Health Officials Should Consider Alternative Treatment in Preparations for Potential Pandemic Avian Flu
Health officials worldwide should consider an antiviral medication manufactured by GlaxoSmithKline as they prepare for a potential pandemic avian flu, according to an article published in the current issue of the Lancet, the Wall Street Journal reports.
In response to warnings about a potential pandemic avian flu, a number of nations have begun to stockpile the antiviral medication Tamiflu, a neuraminidase inhibitor manufactured by Roche Holding that could provide the only effective treatment for avian flu in the absence of a vaccine. However, with orders for Tamiflu expected to exceed $3 billion, experts have raised concerns about whether Roche will have the ability to manufacture the number of doses required in the event of a pandemic avian flu.
In the Lancet article, scientists from Hong Kong, Singapore, Malaysia and South Korea cite the antiviral medication zanamivir -- a neuraminidase inhibitor marketed as Relenza by GSK, which manufactures the treatment under a licensing agreement with Biota Holdings -- as an alternative to Tamiflu. Zanamivir accounts for about 1% of worldwide sales of antiviral flu medications and has "attracted much less attention" than Tamiflu, according to the Journal.
In the article, the scientists write that Relenza has fewer side effects Tamiflu, and viruses are less likely to develop resistance to Relenza. However, according to the Journal, "Unlike Tamiflu, which comes in tablet form, Relenza must be inhaled," which "could complicate large-scale deployments if a pandemic did break out" (Zamiska, Wall Street Journal, 8/12).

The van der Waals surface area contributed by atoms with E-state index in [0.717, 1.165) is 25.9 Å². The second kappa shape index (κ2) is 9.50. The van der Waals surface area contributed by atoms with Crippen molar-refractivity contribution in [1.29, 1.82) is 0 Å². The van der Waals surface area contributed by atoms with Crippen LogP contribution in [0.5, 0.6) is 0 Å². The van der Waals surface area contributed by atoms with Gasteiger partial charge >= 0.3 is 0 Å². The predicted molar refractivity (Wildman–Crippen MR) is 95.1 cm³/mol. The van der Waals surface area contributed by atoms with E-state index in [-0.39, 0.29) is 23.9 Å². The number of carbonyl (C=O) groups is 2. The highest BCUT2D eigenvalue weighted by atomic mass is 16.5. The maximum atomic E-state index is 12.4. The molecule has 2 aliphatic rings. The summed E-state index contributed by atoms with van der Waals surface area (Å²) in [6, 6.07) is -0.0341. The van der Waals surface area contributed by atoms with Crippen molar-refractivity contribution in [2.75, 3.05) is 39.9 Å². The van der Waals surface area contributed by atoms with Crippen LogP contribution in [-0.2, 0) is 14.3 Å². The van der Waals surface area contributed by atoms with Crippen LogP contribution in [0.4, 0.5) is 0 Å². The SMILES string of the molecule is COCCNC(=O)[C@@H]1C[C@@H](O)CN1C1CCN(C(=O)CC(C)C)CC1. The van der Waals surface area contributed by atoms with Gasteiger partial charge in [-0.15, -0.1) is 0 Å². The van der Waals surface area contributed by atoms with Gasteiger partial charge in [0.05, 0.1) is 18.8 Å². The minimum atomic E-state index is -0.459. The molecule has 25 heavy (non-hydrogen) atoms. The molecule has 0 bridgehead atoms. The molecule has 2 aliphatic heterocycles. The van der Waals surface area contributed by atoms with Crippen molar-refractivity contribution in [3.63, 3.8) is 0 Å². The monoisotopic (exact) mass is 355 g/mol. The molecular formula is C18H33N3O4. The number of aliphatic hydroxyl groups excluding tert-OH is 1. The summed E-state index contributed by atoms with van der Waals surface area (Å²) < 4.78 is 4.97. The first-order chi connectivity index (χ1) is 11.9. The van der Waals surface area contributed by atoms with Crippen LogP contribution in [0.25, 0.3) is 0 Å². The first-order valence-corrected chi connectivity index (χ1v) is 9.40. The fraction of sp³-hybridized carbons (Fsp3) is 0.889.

"No one should be lulled into a false sense of security by the recent news that researchers have developed a vaccine" against avian flu because nations worldwide remain "ill-prepared to cope" with a potential pandemic avian flu, a Hartford Courant editorial states. According to the editorial, despite "scientists' urgent warnings" about the potential for a pandemic avian flu, "the world community has been distracted by other threats, including terrorism," and the "consequences could be grim if nations wait much longer."
The editorial states, "Decisive action now does not guarantee that a pandemic capable of killing millions of people can be averted, but that's no reason to sit back and wait for a catastrophe to unfold," adding, "Governments, health authorities and pharmaceutical companies must set aside their differences and put the looming health threat at the top of their official agendas" (Hartford Courant, 8/12).
NPR's "Talk of the Nation/Science Friday" on Friday plans to include a discussion with Anthony Fauci, director of the National Institute of Allergy and Infectious Diseases at NIH, on progress in the development of an avian flu vaccine (Flatow, "Talk of the Nation/Science Friday," NPR, 8/12). The complete segment will be available online in RealPlayer after the broadcast.This is part of the California Healthline Daily Edition, a summary of health policy coverage from major news organizations. Sign up for an email subscription.